Poetry: Claude Monet's Woman with a Parasol by Dorothy Lune

Claude Monet's Woman with a Parasol

He eats off a cheese board
due to his underbite, & if he
wanders off I cradle him.

God may be a crook in his moped.
In a rush to kill minds before the
bodies— my god, slow down, (you might hurt him).

Robbie has dementia which
means pausing on my foot before
passing me by, to inspect an
opaque blue bucket beside the toilet, (he's seen before).

(Dementia means to
extinguish envy) from desire—
his pale fur sways on a hillside,
gentle drift & fabric ripple /
mint parasol / petticoat.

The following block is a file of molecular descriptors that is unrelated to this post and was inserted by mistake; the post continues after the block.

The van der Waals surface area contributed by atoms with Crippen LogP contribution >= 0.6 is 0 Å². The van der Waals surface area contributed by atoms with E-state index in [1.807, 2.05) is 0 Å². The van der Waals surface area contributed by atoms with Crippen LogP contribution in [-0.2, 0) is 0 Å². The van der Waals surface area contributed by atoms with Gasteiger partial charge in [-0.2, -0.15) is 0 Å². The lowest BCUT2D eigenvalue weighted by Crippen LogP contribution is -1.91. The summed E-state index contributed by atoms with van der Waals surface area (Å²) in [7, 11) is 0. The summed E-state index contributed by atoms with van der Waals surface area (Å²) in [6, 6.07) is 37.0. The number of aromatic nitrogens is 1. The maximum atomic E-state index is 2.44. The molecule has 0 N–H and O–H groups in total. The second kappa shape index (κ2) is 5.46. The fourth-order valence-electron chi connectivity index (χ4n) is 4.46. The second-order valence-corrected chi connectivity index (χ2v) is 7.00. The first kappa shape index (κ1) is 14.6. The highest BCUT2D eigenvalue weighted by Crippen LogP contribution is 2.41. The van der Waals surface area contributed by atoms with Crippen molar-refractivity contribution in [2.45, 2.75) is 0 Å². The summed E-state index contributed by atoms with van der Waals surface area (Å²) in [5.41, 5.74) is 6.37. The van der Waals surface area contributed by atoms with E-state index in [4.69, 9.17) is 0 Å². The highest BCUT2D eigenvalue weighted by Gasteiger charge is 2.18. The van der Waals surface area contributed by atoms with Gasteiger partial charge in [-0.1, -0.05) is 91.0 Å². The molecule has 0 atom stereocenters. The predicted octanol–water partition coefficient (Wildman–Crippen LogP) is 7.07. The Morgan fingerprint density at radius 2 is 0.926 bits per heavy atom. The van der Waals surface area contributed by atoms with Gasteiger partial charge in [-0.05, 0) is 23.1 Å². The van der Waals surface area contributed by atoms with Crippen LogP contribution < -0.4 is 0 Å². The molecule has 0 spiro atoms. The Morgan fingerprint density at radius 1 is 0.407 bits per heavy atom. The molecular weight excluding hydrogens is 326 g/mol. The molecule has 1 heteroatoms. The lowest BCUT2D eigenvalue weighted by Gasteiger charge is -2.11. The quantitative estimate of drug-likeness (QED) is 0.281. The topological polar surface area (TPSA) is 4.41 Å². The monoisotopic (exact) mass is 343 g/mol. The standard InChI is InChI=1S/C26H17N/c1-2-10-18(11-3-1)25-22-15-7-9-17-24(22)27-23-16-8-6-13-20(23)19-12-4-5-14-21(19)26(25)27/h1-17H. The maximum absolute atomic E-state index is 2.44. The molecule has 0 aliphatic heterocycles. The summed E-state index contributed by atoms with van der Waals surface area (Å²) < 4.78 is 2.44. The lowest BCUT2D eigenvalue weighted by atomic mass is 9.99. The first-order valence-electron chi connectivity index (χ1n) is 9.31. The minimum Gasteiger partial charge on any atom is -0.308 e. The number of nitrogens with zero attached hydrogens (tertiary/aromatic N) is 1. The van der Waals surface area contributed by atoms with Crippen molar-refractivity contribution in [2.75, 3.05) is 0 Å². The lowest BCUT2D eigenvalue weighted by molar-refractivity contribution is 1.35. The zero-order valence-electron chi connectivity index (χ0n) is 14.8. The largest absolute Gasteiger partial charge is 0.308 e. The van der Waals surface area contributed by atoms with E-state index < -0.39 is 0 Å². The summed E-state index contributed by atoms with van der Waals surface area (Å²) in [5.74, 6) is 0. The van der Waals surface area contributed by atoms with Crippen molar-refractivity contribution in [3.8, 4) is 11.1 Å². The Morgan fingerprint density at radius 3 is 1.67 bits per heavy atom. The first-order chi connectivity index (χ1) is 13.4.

He gets into bed via
plastic gray steps / dementia
means to (dream for a few
months more).

Each apartment door looks / the same—
/ but he can recall /
being fed purple grapes when
in ancient Greece. Robbie was

a poet you see, he amounted
to manuscripts of epics &
/ sublimity / he will bump into
doors of neighbors for a few
months more— who recalls,
perhaps (a few years more).

Dorothy Lune is a Yorta Yorta poet, born in Australia. Her work has appeared in Pinhole Poetry and others. She can be found online @dorothylune, and has a substack.


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